Pain in ALS Patients is Common but Not Studied Enough, Review Finds
People with amyotrophic lateral sclerosis (ALS) are frequently in pain, yet few studies focus on this aspect of the disease, according to an analysis by researchers at Italy’s University of Turin.
Their study, “Pain in amyotrophic lateral sclerosis,” recently appeared in the journal The Lancet Neurology. A comprehensive overview of published data, it deals with the epidemiology, assessment and treatment of pain in ALS, as well as the characteristics and mechanisms of pain. They found that patients are sometimes in pain even before they’re diagnosed with ALS, yet pain can also complicate the course of the disease.
But the problem is not only the lack of good pain research in ALS, they said. It’s also because some studies find that only 15 percent of ALS patients are in pain, while others say it’s more like 85 percent. One reason may be highly variable study methods; another is the variety of types and localizations of pain in ALS — ranging from cramps, itching and nerve-related pain to pain caused by pressure sores or reduced mobility.
One thing researchers do know that in earlier stages of the diseases, pain is often mild. But it tends to get more frequent and more severe in later stages. Studies also show that ALS patients are often depressed, and that pain is more common in patients who also have depression — with both factors significantly reducing their quality of life. Unfortunately, most studies on pain do not assess how symptoms of depression influence ALS, making it difficult to interpret the data.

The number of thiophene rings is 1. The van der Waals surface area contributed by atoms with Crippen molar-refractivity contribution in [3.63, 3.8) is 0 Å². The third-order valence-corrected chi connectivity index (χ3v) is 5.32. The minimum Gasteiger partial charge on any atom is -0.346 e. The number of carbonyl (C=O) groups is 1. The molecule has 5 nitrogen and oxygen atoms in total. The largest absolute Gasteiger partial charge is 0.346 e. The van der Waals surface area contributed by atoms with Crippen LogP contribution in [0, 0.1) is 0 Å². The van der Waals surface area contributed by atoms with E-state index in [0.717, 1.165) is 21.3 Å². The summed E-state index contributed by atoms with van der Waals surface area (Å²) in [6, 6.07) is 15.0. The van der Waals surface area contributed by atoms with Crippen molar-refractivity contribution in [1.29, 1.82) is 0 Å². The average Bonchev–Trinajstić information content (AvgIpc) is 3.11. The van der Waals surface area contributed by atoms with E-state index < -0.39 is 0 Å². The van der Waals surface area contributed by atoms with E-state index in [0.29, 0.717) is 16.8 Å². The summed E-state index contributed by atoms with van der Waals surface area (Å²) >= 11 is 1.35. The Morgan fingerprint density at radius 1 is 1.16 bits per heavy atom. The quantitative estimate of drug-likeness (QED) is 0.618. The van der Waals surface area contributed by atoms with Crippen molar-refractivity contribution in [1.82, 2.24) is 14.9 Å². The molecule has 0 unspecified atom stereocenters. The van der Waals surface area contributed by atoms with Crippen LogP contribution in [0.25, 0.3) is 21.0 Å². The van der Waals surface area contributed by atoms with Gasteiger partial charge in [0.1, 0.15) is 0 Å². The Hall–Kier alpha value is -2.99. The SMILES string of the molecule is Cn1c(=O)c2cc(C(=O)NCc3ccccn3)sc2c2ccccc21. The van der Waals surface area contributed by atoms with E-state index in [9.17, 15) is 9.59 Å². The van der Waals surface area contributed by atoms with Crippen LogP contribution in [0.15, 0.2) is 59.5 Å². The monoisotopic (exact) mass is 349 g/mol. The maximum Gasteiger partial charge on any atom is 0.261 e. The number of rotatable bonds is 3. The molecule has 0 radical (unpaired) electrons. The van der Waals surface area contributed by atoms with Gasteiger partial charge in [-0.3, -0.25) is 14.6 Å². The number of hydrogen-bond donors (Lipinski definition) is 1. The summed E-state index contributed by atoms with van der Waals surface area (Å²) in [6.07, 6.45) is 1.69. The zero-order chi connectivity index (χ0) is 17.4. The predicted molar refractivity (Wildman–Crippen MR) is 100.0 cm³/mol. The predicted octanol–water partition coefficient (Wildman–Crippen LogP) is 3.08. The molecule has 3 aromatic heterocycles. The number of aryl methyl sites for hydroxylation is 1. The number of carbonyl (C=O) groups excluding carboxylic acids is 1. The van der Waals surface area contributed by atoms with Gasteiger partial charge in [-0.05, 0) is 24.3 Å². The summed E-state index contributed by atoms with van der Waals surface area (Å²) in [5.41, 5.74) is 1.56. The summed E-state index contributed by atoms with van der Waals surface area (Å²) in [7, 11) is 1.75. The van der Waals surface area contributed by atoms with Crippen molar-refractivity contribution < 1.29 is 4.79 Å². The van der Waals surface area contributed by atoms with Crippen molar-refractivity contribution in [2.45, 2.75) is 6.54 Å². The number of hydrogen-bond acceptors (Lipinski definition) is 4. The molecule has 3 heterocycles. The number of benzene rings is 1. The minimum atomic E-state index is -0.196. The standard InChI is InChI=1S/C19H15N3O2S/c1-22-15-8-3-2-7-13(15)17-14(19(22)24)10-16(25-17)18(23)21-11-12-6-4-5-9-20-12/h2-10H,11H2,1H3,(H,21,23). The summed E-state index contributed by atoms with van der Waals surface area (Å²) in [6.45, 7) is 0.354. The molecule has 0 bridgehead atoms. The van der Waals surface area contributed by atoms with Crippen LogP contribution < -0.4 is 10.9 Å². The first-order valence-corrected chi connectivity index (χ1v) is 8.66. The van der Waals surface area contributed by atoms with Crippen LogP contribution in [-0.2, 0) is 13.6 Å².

The review also found no structured evidence of the most efficient pain treatments for ALS patients.
Clinics specializing in ALS often use treatments that are specific for the type of pain, including non-steroid anti-inflammatory drugs, opioids and paracetamol. They generally treat leg cramps with quinine sulphate — a compound approved only for malaria treatment. Non-pharmacological treatments such as stretching or range-of-motion exercise have been evaluated and show some effectiveness. Patients with reduced mobility also use assistive devices.
The researchers urged more studies that follow ALS patients over time in order to assess the impact of depression and chart the natural course and appearance of pain among this group.
“Until results from more robust treatment studies are available, treatment should be based on good clinical practice backed up by available guidelines on non-malignant chronic pain,” they concluded.